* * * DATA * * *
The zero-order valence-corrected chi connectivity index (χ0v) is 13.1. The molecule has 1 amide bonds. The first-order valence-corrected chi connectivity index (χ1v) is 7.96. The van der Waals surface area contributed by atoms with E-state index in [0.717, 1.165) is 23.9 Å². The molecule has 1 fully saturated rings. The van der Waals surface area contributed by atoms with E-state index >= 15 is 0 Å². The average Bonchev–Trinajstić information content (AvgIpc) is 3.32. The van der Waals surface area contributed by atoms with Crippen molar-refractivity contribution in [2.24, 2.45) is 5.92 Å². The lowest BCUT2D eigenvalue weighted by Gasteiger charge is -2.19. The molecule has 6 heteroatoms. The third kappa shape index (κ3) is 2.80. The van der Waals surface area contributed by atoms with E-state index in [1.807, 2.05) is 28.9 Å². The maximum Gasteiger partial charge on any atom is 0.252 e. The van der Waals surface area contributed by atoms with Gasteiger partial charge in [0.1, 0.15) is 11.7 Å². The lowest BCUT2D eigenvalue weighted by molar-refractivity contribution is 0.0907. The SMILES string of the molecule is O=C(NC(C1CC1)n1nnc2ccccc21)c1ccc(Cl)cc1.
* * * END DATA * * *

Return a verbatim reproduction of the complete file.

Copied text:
The zero-order valence-corrected chi connectivity index (χ0v) is 13.1. The molecule has 1 amide bonds. The first-order valence-corrected chi connectivity index (χ1v) is 7.96. The van der Waals surface area contributed by atoms with E-state index in [0.717, 1.165) is 23.9 Å². The molecule has 1 fully saturated rings. The van der Waals surface area contributed by atoms with E-state index >= 15 is 0 Å². The average Bonchev–Trinajstić information content (AvgIpc) is 3.32. The van der Waals surface area contributed by atoms with Crippen molar-refractivity contribution in [2.24, 2.45) is 5.92 Å². The lowest BCUT2D eigenvalue weighted by Gasteiger charge is -2.19. The molecule has 6 heteroatoms. The third kappa shape index (κ3) is 2.80. The van der Waals surface area contributed by atoms with E-state index in [1.807, 2.05) is 28.9 Å². The maximum Gasteiger partial charge on any atom is 0.252 e. The van der Waals surface area contributed by atoms with Gasteiger partial charge in [0.1, 0.15) is 11.7 Å². The lowest BCUT2D eigenvalue weighted by molar-refractivity contribution is 0.0907. The SMILES string of the molecule is O=C(NC(C1CC1)n1nnc2ccccc21)c1ccc(Cl)cc1.